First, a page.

The decline of US imperialism
In 1964, Comrade Mao Tse-tung, in expressing his support for the struggle of the people of Panama against US imperialism, uttered the following words, which seem truly prophetic in the light of developments in the world today.
“Riding roughshod everywhere, US imperialism has made itself the enemy of the people of the world and has increasingly isolated itself. Those who refuse to be enslaved will never be cowed by the atom bombs and hydrogen bombs in the hands of US imperialism. The raging tide of the people of the world against the US aggressors is irresistible. Their struggle against US imperialism and its lackeys will assuredly win greater victories.”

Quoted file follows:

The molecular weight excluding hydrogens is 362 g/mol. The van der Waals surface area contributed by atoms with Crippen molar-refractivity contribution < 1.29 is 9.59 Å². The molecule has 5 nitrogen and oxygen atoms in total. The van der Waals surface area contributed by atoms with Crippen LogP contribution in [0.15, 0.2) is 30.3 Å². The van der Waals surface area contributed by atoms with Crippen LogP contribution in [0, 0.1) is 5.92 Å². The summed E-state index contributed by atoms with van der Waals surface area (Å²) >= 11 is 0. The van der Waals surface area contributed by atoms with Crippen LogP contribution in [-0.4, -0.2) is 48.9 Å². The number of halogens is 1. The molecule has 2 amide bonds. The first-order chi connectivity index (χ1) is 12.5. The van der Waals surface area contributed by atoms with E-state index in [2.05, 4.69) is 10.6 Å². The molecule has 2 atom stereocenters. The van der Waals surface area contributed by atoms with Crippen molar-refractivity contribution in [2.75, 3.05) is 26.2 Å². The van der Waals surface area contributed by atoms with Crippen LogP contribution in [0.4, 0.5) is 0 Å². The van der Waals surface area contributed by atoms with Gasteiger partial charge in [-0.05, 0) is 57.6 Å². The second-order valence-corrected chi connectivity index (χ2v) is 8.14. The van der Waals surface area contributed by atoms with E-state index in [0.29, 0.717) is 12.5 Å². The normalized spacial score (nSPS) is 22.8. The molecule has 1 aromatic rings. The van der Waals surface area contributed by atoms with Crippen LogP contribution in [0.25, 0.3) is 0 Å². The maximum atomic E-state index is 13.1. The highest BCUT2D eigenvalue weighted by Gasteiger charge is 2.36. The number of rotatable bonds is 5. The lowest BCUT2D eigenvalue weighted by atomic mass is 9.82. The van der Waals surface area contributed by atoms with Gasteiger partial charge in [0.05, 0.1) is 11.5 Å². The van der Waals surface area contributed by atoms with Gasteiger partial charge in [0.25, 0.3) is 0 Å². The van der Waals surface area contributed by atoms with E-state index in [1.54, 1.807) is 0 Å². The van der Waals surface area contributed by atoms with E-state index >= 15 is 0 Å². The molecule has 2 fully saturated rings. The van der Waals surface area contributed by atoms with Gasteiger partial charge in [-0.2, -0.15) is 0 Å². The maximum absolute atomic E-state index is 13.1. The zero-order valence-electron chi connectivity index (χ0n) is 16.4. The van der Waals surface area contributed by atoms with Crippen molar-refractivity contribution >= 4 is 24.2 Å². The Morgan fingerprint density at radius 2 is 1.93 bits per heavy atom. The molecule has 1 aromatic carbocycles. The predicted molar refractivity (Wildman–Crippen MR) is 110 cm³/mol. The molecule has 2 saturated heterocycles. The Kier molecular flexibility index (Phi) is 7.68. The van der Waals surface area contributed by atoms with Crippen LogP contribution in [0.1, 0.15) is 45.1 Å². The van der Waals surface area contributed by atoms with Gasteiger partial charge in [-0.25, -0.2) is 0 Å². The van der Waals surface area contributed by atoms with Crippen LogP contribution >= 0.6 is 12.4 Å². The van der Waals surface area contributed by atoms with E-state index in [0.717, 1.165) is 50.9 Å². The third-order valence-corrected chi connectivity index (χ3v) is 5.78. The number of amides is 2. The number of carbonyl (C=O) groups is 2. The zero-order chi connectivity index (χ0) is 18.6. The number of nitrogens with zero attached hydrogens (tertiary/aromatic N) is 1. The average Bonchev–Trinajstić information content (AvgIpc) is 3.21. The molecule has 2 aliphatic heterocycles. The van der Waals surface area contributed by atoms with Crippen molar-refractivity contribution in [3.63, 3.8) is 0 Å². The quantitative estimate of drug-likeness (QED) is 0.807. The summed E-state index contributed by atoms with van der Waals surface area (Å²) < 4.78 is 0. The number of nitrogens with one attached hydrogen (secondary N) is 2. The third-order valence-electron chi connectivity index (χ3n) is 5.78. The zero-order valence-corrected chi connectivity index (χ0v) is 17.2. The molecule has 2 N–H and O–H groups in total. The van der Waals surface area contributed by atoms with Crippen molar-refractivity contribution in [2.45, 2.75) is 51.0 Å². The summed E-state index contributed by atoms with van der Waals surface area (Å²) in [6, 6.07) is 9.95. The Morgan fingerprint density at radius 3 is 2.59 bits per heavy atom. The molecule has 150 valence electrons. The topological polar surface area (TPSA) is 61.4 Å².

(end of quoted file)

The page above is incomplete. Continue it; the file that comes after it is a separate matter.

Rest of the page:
Accustomed as most people are to thinking metaphysically, they see in US imperialism only an invincible enemy, with the strongest army in the world, by far the biggest arsenal, untold wealth and unlimited power, based on its ability to extract wealth from almost every country in the world. Historically and dialectically, however, US imperialism is in a process of decay which will ultimately lead to its downfall, just as surely as the almighty Roman Empire fell in its day. The decaying rubble will not be cleared away without strenuous efforts from the demolition squad, i.e., the victorious struggles of the downtrodden and oppressed people of the world and, more importantly, the new society free of exploitation and oppression cannot be built without further victorious struggles under the leadership of effective communist parties, but nevertheless it is day by day becoming clearer that the process of decay is escalating, and that small countries can expect to be able to resist effectively US imperialism’s super-exploitation of their economies and oppression of their peoples. And, of course, as various countries are able to resist super-exploitation, the process of decay of predator imperialism accelerates.